Singin' in the Rain, Palace Theatre, London


When Jonathan Church's production of Singin' in the Rain opened in Chichester last summer it brought the reviewers out in a fevered rash of five star raves.

I missed it at the time, alas, though I yield to no one in my admiration for the Festival Theatre's amazing recent track record with musicals including Stephen Mear's enchantingly witty and brilliantly choreographed  chamber-staging in Minerva Studio last spring of She Loves Me, the cult favourite by the authors of Fiddler on the Roof which, in any just world, would also have transferred to London.

 In the circumstances, the four stars on the top of this notice might look a tad curmudgeonly.  So let me be clear from the outset that I think the production contains sequences as rapturously enjoyable (the choreography by Andrew Wright is as electric as any I have seen in a stage musical – not least the title song and its finale reprise (of which more later).  What mars the show, for me, is that there are places where the desire to do nothing if not knock the audience dead again and again brings in a faintly metallic and driven feel to the proceedings. Unless watched carefully, virtuoso song-and-dance can develop a harshness that obscures the heartfelt.  In some of the numbers – especially an elating-beyond-belief rendition of “Moses Sipposes” and “Good Morning, Good Morning”, performed by Adam Cooper, Scarlett Strallen, and Daniel Crossley as the central trio – the astonishing feats of varied tone and dynamics, of seamlessly segueing between different modes and moods of dance within the one song feel like the euphoric outpouring of uncontainable joy from within the characters.  But there are other numbers where it feels more like a “medley” and producers’ overkill.  So when “Good Morning, Good Morning” is reprised at the start of the second half by a bevy of Charlestoning secretaries at the Hollywood production company offices, in a tangle of archly angled telephone wires, it’s comparatively flat because it comes across as emotionally inorganic and tending towards the Busby Berkeley end of the scale.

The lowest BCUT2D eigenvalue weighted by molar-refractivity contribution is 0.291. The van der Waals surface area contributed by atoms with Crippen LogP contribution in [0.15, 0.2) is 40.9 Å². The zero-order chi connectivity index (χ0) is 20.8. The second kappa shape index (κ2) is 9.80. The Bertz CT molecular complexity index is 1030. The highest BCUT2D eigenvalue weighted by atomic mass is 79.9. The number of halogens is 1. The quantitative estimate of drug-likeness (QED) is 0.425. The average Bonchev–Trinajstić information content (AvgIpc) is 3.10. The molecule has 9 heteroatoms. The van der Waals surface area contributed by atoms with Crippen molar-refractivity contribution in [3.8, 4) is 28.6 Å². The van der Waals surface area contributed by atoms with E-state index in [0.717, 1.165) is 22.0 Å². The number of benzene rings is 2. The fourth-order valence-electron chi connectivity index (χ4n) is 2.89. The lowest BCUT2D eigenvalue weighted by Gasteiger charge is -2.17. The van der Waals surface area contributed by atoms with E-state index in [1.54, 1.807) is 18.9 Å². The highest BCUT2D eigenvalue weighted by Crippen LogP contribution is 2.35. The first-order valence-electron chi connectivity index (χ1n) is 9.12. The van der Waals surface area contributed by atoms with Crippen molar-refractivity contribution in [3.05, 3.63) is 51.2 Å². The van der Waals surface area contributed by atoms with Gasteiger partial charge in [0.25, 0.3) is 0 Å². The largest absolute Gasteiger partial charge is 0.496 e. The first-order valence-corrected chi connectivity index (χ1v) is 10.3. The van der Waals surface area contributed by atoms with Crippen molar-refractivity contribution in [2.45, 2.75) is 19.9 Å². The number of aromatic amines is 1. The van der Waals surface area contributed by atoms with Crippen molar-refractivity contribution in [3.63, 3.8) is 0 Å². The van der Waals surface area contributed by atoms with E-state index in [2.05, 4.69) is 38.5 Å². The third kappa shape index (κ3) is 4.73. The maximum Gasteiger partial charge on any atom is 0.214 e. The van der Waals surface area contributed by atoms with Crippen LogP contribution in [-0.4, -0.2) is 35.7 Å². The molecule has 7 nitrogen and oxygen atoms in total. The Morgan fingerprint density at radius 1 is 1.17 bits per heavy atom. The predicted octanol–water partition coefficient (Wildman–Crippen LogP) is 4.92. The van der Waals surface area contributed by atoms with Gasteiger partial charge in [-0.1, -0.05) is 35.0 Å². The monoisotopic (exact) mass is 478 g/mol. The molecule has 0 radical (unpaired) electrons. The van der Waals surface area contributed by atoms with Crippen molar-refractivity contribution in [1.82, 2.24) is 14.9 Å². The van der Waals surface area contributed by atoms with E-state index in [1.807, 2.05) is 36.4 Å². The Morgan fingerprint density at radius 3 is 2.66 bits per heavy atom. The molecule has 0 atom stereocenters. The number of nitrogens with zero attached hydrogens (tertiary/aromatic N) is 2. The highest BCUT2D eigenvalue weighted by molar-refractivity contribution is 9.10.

The show is based, you’ll have guessed, on the much-loved MGM musical.  I won’t, though, be able to watch Gene Kelly stomping in puddles ever again without feeling too dry and  bit excluded.  Making a bigger and live splash, Adam Cooper boots great sprays of rain water over the over the stalls in a blissful baptism of theatrical H2O.  Enchantingly he beomes lk a mischievous little boy in the giddiness of his love,. This is Billy Elliot grown up and regressing.  The band pounds out precision playing.  Katherine Kingsley though funny, is too much of a drag act for my taste as Brooklyn-accented dinosaur Lina Lamont.  There is such crush at the intervals at the Palace that I think that the management should put Mr Cooper in a trough of white wine in the downstairs.  Boot it in this direction, Adam!

To 29 September (0844 412 4656)